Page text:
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Sunday, August 05, 2007

Heat-related Deaths In School Football Players Spikes in '06

Every year, Fred Mueller compiles a sports list, but unlike popular pre-season picks or a glamorous hot-recruit sheet, nobody envies him this task. Some years the list is longer than others, but, Mueller said, there’s no reason any kid should be on it.

It’s a list of boys who died playing or practicing football, kids whose body temperatures rose so high and so fast under the summer sun that their brains couldn’t keep up, couldn’t regulate their cores, and the boys died.

“When something is preventable ...,” Mueller says, shaking his head. “Those kids could be alive today.”

Five young athletes, from 11 to 17 years old, died of heat stroke in 2006. The trend was declining. The last time there were more than five was 1972, when there were seven. In five of the past 16 years there were none. But, Mueller said, there have been 31 since 1995, and all of them could have been avoided.

Seven other players died last year of “heart-related” deaths that might or night not have been related to heat or exertion. “And we don’t know the number of kids who had heat exhaustion,” Mueller said.

With summer practice about to swing into high gear, Mueller says it’s time to remember these kids, and to keep in mind how heat-related deaths can be prevented:

-- Require each athlete to have a physical and know if an athlete has a history of heat-related illness; these kids are more susceptible to heat stroke. Overweight players are also at higher risk.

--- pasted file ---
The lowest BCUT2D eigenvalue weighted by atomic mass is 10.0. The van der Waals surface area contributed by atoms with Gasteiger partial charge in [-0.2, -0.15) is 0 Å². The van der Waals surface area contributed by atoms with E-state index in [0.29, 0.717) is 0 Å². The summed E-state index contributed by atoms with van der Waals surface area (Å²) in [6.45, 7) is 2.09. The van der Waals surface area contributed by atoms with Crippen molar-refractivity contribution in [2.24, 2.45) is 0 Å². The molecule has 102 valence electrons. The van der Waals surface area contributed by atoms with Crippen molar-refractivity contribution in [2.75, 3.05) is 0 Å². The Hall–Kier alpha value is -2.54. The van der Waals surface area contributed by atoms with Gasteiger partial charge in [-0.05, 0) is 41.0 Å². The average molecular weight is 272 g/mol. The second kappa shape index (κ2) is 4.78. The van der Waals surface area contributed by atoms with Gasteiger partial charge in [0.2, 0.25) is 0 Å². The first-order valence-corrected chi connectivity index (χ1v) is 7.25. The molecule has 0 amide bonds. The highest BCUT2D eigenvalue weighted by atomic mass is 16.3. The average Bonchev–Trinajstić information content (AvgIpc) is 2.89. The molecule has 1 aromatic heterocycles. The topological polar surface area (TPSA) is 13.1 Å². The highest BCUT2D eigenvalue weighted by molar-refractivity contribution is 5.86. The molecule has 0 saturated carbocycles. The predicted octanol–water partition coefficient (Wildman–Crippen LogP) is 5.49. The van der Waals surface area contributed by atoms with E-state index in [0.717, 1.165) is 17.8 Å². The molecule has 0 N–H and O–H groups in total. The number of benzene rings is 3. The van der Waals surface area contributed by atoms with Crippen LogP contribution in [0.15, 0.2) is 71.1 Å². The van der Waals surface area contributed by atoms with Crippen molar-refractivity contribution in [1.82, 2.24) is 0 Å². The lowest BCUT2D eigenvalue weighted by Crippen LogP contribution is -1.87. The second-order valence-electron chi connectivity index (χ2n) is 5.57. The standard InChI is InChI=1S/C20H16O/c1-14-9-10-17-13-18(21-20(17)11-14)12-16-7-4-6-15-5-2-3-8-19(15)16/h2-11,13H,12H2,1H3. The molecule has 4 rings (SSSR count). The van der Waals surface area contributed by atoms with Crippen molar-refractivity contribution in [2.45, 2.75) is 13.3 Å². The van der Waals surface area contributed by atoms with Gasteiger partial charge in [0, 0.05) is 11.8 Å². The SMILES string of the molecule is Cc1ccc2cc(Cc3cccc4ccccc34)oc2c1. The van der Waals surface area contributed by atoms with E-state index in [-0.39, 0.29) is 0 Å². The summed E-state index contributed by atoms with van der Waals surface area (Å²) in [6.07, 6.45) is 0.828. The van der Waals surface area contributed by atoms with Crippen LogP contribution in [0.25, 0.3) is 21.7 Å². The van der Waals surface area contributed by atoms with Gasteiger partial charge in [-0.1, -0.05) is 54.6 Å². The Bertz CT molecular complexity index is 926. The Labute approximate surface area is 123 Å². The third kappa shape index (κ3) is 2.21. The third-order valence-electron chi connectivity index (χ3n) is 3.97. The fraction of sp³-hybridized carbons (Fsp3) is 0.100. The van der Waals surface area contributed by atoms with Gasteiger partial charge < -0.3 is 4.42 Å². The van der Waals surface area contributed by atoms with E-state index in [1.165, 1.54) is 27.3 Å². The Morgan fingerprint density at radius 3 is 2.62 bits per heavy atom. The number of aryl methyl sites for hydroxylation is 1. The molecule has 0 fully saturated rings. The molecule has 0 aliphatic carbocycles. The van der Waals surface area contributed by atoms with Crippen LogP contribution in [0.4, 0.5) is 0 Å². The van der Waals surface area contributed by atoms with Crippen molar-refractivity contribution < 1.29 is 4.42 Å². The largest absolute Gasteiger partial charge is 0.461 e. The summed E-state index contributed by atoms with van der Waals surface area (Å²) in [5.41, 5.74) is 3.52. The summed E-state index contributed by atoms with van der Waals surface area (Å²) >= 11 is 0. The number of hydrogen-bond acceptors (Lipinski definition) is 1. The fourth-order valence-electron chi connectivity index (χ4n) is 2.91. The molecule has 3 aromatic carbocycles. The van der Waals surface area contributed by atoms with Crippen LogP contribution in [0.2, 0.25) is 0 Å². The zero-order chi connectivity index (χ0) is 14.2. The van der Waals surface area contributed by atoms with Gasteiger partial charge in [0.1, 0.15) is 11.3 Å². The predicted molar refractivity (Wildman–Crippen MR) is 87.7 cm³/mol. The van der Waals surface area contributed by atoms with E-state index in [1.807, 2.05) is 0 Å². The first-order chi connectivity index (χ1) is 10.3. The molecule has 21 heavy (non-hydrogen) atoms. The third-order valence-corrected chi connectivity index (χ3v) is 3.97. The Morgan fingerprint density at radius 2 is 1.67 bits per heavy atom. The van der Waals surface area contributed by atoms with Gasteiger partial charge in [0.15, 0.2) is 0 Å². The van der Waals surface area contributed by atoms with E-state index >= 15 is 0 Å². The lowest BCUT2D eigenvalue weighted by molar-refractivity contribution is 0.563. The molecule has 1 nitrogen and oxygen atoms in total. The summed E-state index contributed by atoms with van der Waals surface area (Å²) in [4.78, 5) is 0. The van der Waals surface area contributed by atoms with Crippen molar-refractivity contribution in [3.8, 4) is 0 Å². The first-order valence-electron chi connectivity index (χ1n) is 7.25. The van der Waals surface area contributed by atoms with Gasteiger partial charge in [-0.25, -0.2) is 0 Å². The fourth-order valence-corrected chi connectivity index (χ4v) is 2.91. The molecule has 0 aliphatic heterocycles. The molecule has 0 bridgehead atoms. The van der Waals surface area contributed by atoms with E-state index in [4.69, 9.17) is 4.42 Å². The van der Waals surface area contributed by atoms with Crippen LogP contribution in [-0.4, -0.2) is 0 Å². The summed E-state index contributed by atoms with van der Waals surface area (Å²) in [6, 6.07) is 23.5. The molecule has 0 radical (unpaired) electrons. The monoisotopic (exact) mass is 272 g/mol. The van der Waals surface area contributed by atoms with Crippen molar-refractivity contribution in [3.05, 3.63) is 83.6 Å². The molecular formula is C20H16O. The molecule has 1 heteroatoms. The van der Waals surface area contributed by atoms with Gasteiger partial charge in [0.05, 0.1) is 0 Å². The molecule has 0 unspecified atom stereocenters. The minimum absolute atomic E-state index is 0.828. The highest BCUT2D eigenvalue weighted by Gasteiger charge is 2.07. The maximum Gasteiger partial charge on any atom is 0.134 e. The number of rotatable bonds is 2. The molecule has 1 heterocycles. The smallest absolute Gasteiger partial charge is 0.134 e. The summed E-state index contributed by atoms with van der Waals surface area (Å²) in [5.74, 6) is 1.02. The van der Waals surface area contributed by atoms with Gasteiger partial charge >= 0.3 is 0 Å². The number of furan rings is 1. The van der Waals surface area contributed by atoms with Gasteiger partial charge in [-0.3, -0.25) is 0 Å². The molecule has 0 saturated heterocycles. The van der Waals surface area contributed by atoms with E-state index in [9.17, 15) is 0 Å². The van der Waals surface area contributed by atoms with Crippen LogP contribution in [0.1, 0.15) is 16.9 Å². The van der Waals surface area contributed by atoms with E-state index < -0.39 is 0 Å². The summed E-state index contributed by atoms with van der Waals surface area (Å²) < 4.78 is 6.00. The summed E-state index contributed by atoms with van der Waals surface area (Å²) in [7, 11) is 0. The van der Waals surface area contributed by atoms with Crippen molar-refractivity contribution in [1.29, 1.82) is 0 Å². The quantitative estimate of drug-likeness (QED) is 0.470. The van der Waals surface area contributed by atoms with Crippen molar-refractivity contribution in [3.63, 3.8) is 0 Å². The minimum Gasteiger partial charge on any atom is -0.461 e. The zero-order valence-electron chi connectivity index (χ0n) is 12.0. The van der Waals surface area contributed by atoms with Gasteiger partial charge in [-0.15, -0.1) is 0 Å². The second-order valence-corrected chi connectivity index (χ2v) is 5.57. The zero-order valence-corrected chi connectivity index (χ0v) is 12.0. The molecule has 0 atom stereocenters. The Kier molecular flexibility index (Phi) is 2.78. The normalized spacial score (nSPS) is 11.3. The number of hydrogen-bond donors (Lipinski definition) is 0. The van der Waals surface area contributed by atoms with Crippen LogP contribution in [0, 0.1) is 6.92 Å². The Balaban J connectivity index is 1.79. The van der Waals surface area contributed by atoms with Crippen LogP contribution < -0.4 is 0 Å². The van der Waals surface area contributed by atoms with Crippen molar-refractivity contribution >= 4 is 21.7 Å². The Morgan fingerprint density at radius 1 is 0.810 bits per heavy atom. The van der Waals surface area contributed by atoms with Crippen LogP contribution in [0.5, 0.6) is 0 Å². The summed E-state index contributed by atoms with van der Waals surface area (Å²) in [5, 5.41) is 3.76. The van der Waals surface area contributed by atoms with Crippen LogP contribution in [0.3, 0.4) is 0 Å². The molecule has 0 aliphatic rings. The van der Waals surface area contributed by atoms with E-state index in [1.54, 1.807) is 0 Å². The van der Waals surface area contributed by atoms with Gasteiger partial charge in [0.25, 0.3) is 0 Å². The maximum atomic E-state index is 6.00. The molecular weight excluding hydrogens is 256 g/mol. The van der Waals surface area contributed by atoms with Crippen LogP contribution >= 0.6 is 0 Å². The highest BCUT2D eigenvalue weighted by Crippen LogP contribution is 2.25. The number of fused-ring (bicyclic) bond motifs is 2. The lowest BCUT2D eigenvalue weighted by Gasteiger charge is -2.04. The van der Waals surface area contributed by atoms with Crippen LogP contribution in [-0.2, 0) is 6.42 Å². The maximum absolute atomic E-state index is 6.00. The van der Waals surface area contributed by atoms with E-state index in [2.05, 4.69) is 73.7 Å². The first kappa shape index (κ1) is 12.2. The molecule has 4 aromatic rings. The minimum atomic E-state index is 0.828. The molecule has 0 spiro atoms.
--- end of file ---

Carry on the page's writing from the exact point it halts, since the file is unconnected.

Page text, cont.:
-- Acclimatize players to the heat slowly; North Carolina mandates that the first three days of practice be done without uniforms.

-- Alter practice schedules to avoid long workouts in high-humidity.

-- Provide cold water before, during and after practice in unlimited quantities.

-- Provide shaded rest areas with circulating air; remove helmets and loosen or remove jerseys; some schools have plastic outdoor pools filled with ice for cool-downs after practice.

-- Know the symptoms of heat illness: nausea, incoherence, fatigue, weakness, vomiting, muscle cramps, weak rapid pulse, visual disturbance. Contrary to popular belief, heat stroke victims may sweat profusely.

-- Have an emergency plan in place; parents should inquire about emergency plans for their kids’ teams.

Heat-related deaths are compiled as part of the Annual Survey of Football Injuries, research that began in 1931; Mueller took the reins in 1980. The survey tracks major injuries and deaths in 1.8 million football players from sandlot (organized, non-school affiliated teams), middle school, high school, college and professional teams.

There were a total of 20 deaths in 2006; two sandlot players, three in college, 13 middle and high schoolers. Only one death was directly related to the game; a 17-year-old high school player who received a spinal cord injury when tackled in a practice drill.

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